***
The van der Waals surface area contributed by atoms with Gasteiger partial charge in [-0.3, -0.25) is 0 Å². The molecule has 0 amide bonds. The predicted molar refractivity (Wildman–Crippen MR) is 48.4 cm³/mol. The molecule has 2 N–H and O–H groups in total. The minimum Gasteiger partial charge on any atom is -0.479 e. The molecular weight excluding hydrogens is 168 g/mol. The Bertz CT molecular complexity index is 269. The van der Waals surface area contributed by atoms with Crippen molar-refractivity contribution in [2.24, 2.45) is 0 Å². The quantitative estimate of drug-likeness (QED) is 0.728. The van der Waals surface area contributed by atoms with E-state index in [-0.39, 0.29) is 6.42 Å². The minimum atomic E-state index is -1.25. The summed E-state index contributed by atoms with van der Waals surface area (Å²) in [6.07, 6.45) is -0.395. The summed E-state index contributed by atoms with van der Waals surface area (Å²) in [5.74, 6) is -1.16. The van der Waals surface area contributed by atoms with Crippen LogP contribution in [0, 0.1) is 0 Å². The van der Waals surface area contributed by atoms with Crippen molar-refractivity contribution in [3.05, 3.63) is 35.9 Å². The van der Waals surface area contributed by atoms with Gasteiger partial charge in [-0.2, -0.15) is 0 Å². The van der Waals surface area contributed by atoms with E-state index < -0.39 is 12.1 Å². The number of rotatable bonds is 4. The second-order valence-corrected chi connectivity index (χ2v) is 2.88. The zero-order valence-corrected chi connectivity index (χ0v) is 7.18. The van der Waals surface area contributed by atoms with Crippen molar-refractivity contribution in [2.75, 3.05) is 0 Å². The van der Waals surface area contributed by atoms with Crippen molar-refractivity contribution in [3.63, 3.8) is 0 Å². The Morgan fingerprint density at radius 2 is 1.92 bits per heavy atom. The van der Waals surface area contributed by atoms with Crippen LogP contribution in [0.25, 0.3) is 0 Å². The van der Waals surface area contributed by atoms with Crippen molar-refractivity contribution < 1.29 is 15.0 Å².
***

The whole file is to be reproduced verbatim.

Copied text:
The van der Waals surface area contributed by atoms with Gasteiger partial charge in [-0.3, -0.25) is 0 Å². The molecule has 0 amide bonds. The predicted molar refractivity (Wildman–Crippen MR) is 48.4 cm³/mol. The molecule has 2 N–H and O–H groups in total. The minimum Gasteiger partial charge on any atom is -0.479 e. The molecular weight excluding hydrogens is 168 g/mol. The Bertz CT molecular complexity index is 269. The van der Waals surface area contributed by atoms with Crippen molar-refractivity contribution in [2.24, 2.45) is 0 Å². The quantitative estimate of drug-likeness (QED) is 0.728. The van der Waals surface area contributed by atoms with E-state index in [-0.39, 0.29) is 6.42 Å². The minimum atomic E-state index is -1.25. The summed E-state index contributed by atoms with van der Waals surface area (Å²) in [6.07, 6.45) is -0.395. The summed E-state index contributed by atoms with van der Waals surface area (Å²) in [5.74, 6) is -1.16. The van der Waals surface area contributed by atoms with Crippen LogP contribution in [0, 0.1) is 0 Å². The van der Waals surface area contributed by atoms with Crippen molar-refractivity contribution in [3.05, 3.63) is 35.9 Å². The van der Waals surface area contributed by atoms with Gasteiger partial charge in [-0.2, -0.15) is 0 Å². The van der Waals surface area contributed by atoms with E-state index < -0.39 is 12.1 Å². The number of rotatable bonds is 4. The second-order valence-corrected chi connectivity index (χ2v) is 2.88. The zero-order valence-corrected chi connectivity index (χ0v) is 7.18. The van der Waals surface area contributed by atoms with Crippen molar-refractivity contribution in [2.75, 3.05) is 0 Å². The van der Waals surface area contributed by atoms with Crippen molar-refractivity contribution in [3.63, 3.8) is 0 Å². The Morgan fingerprint density at radius 2 is 1.92 bits per heavy atom. The van der Waals surface area contributed by atoms with Crippen LogP contribution in [0.25, 0.3) is 0 Å². The van der Waals surface area contributed by atoms with Crippen molar-refractivity contribution < 1.29 is 15.0 Å².